Every year in early April many people in the creative community launch a 100 day project simultaneously. Prior to this year, I had never participated in the event because it typically overlaps before my personal 100 day project ends. This year that overlap was only two days, and with current social distancing efforts, I thought that it may be helpful to me to have a project that rewards continuity. It is also fun to be working on a project that has the same timeline as other peoples projects.
Awhile back, a friend mentioned that one of the “quilting rules” she had once heard was to only use yellow fabric sparingly. I’m not one to believe in these mythical rules, so of course I got it into my head that I needed to make a yellow quilt. I initially thought that I would do an improv project, but I wanted to give it a bit more structure than my 100 Day Improv Log Cabin Quilt. I contemplated a lot of different shapes, and as soon as I considered the hexagon, I knew it was perfect- A yellow honeycomb! There is still a lot of improv within each 4″ hexagon, but I always know the size and shape that I am going for.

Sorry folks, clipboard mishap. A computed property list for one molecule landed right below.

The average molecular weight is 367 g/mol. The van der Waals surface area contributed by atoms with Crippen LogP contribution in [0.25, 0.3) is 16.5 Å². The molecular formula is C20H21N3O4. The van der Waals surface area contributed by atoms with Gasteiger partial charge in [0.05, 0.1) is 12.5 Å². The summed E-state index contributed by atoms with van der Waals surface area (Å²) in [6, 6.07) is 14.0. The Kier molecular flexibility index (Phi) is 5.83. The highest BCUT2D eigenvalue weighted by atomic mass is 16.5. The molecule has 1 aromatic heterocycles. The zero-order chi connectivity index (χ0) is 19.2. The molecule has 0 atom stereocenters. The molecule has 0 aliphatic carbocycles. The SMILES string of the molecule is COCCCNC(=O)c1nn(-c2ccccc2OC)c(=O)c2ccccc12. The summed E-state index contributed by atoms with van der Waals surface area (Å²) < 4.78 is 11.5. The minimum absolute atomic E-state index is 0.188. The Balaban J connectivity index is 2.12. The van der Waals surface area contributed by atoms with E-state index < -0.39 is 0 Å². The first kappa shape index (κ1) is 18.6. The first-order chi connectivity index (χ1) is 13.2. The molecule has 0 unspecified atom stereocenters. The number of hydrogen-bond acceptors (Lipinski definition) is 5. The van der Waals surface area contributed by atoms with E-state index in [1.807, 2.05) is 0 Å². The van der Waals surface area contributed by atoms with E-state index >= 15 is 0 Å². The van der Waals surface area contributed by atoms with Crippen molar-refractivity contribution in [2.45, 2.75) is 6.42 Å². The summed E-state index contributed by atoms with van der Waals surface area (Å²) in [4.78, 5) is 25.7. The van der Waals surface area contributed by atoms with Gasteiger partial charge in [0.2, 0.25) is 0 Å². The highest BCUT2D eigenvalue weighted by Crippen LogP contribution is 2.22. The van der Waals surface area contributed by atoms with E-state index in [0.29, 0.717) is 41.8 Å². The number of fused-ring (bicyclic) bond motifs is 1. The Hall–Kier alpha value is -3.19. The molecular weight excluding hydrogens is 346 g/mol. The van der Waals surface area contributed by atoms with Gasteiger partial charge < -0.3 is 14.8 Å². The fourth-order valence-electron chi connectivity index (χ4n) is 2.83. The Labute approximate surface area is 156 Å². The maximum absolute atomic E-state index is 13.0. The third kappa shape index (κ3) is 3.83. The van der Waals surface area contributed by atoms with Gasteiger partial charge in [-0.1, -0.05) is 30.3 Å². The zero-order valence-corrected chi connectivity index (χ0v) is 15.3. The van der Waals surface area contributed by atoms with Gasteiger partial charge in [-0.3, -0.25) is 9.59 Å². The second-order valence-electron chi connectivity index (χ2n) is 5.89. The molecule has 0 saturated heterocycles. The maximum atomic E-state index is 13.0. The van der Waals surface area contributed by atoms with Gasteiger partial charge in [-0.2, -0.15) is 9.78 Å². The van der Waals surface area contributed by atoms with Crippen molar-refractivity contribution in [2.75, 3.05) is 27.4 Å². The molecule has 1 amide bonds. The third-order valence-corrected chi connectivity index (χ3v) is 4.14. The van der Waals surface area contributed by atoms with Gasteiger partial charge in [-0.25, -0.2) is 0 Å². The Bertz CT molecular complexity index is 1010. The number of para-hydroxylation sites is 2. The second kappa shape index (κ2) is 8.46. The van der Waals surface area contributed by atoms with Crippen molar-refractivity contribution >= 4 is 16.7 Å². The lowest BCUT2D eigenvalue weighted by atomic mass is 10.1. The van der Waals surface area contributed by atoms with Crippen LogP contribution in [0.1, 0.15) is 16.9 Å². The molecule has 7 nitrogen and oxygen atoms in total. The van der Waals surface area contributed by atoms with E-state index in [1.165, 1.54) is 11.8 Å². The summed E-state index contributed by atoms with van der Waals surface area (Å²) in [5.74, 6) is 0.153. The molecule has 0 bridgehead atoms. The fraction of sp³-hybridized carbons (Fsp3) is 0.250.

My stash is reasonably well balanced among all colors (except brown- I rarely use brown!), but yellow is a smaller stack than the rest. There tend to be fewer yellow prints that I like, so I actively seek out fun yellows at every quilt show I attend. To start this project, I went through my yellow fabrics and cut a strip approximately 3″ wide to use for hexagon production. I also picked out the yellows from charm packs and mini charm packs to add more interest to the quilt. One of the best parts about using charm packs is the fact that they contain prints that I wouldn’t necessarily choose to buy yardage of, but have more personality than my go-to tone on tone prints. They really help to break things up and keep your eye moving around the design.
I hope you’ll follow along with me as I construct these 100 blocks in 100 days! Here’s some of what’s coming up:
- Initial design process
- Improv piecing
- Adding 1/8″ wide slivers to the design
- Fussy cutting
- Foundation paper piecing hexagons
- Using the elements of design in a monochrome palette
- Maintaining Consistency
If you would like to see the block I make each day, check out my Instagram at cassandra.beaver
To see more 100 day projects from a variety of artists and makers, take a look at #the100dayproject